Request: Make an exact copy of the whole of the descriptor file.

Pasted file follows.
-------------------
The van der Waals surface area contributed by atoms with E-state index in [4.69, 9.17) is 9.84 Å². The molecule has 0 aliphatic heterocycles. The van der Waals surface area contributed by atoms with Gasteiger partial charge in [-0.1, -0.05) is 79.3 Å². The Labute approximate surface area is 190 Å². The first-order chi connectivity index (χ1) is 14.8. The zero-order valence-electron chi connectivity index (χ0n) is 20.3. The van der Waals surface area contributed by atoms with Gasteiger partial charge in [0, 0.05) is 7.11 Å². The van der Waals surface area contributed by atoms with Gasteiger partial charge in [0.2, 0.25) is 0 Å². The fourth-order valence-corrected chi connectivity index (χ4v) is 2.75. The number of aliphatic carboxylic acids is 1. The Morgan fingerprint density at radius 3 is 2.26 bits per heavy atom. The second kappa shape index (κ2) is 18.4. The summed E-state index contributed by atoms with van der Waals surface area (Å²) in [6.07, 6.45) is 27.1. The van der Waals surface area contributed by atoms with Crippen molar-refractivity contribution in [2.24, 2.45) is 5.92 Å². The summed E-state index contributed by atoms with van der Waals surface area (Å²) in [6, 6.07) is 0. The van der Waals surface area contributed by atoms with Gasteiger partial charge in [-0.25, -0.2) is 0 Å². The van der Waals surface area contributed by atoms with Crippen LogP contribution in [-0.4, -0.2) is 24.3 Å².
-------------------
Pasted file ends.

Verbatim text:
The van der Waals surface area contributed by atoms with E-state index in [4.69, 9.17) is 9.84 Å². The molecule has 0 aliphatic heterocycles. The van der Waals surface area contributed by atoms with Gasteiger partial charge in [-0.1, -0.05) is 79.3 Å². The Labute approximate surface area is 190 Å². The first-order chi connectivity index (χ1) is 14.8. The zero-order valence-electron chi connectivity index (χ0n) is 20.3. The van der Waals surface area contributed by atoms with Gasteiger partial charge in [0, 0.05) is 7.11 Å². The van der Waals surface area contributed by atoms with Gasteiger partial charge in [0.2, 0.25) is 0 Å². The fourth-order valence-corrected chi connectivity index (χ4v) is 2.75. The number of aliphatic carboxylic acids is 1. The Morgan fingerprint density at radius 3 is 2.26 bits per heavy atom. The second kappa shape index (κ2) is 18.4. The summed E-state index contributed by atoms with van der Waals surface area (Å²) in [6.07, 6.45) is 27.1. The van der Waals surface area contributed by atoms with Crippen molar-refractivity contribution in [2.24, 2.45) is 5.92 Å². The summed E-state index contributed by atoms with van der Waals surface area (Å²) in [6, 6.07) is 0. The van der Waals surface area contributed by atoms with Gasteiger partial charge in [-0.25, -0.2) is 0 Å². The van der Waals surface area contributed by atoms with Crippen LogP contribution in [-0.4, -0.2) is 24.3 Å².